The CIRAD announced that the results of the study have been published in the scientific review Nature on July 11th. The research was achieved together with the CEA-Genoscope (the French National Sequencing Center) and funded by the ANR (the main French research funding organization).
The research works have been achieved within the Global Musa Genomics Consortium.
The key role many banana species play in the tropical food production was one of the main motivations behind the sequencing of its genome. Bananas are a target of genetic engineering not only because most cultivated breeds have a very low fertility rate, but also because they suffer from a number of nasty plant pathogens that hinder their exportation. The sequencing of the genome of Musa acuminata is expected to allow researchers to have a better understanding of the genes responsible for disease resistance and for the quality of the fruit.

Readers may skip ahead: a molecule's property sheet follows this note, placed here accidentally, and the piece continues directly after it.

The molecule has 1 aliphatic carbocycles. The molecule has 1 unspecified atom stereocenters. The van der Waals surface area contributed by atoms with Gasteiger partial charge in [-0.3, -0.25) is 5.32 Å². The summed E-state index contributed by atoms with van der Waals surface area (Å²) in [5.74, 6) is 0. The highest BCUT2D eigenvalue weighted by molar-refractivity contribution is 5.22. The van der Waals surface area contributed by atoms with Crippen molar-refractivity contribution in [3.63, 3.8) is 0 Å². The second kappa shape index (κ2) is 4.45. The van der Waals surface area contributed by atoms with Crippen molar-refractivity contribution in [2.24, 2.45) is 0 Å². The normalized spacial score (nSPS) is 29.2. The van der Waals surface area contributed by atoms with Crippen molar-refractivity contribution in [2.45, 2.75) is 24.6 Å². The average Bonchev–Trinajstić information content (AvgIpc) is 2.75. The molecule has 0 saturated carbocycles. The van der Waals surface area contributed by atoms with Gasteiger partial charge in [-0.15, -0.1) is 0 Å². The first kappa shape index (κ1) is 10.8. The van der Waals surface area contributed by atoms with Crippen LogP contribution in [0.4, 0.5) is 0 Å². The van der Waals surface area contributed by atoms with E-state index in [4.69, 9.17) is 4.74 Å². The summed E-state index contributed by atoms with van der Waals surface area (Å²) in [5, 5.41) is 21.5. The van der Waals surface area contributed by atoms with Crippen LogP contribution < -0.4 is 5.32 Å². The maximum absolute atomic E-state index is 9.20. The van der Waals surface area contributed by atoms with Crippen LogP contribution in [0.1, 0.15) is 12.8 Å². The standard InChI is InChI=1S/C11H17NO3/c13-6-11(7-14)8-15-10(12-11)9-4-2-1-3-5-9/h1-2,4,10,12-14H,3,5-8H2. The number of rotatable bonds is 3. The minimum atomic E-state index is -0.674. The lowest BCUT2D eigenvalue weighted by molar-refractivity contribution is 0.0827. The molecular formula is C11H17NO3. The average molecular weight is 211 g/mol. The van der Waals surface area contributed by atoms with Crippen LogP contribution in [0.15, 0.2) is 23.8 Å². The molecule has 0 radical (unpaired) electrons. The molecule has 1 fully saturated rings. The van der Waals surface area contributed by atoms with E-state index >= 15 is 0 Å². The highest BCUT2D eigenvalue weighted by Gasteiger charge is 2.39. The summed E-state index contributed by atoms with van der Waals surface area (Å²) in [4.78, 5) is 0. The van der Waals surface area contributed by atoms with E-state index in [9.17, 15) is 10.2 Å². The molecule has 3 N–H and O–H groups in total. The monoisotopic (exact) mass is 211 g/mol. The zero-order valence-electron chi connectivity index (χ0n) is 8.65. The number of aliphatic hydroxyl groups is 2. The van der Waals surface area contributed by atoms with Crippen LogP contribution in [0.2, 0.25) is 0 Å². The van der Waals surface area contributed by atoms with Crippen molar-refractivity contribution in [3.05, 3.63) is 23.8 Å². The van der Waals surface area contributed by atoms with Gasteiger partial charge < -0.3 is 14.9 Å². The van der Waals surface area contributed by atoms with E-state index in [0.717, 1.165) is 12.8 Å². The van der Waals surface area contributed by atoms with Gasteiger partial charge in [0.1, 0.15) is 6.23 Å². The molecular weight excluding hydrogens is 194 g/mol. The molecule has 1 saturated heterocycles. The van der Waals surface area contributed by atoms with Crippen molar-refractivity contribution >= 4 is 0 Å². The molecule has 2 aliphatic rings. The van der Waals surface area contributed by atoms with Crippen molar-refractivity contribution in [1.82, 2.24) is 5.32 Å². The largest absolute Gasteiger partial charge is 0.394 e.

In June 2011, the International Cocoa Genome Sequencing Consortium, led by the CIRAD, achieved the sequencing of a Belize cocoa species well-known for its excellent aromas. Since 2011, the CIRAD, together with another French research center, the Institut de Recherche pour le Développement (French Research Institute for Development, or IRD) has also been working on the sequencing of the genome of coffee.
In May 2012, the INRA achieved the sequencing of the genome of the tomato in collaboration with the international Tomato Genome Consortium. The INRA also achieved in August 2007 the complete sequencing of the grape genome, a cooperative French/Italian project. In 2008, INRA launched the TriticeaeGenome project, which achieved the development of our knowledge on the genomics of wheat and barley and the creation of a panel of new varieties.
To learn more:
Have a look at the Nature paper: The banana (Musa acuminata) genome and the evolution of monocotyledonous plants Main author: Angélique D’Hont (CIRAD)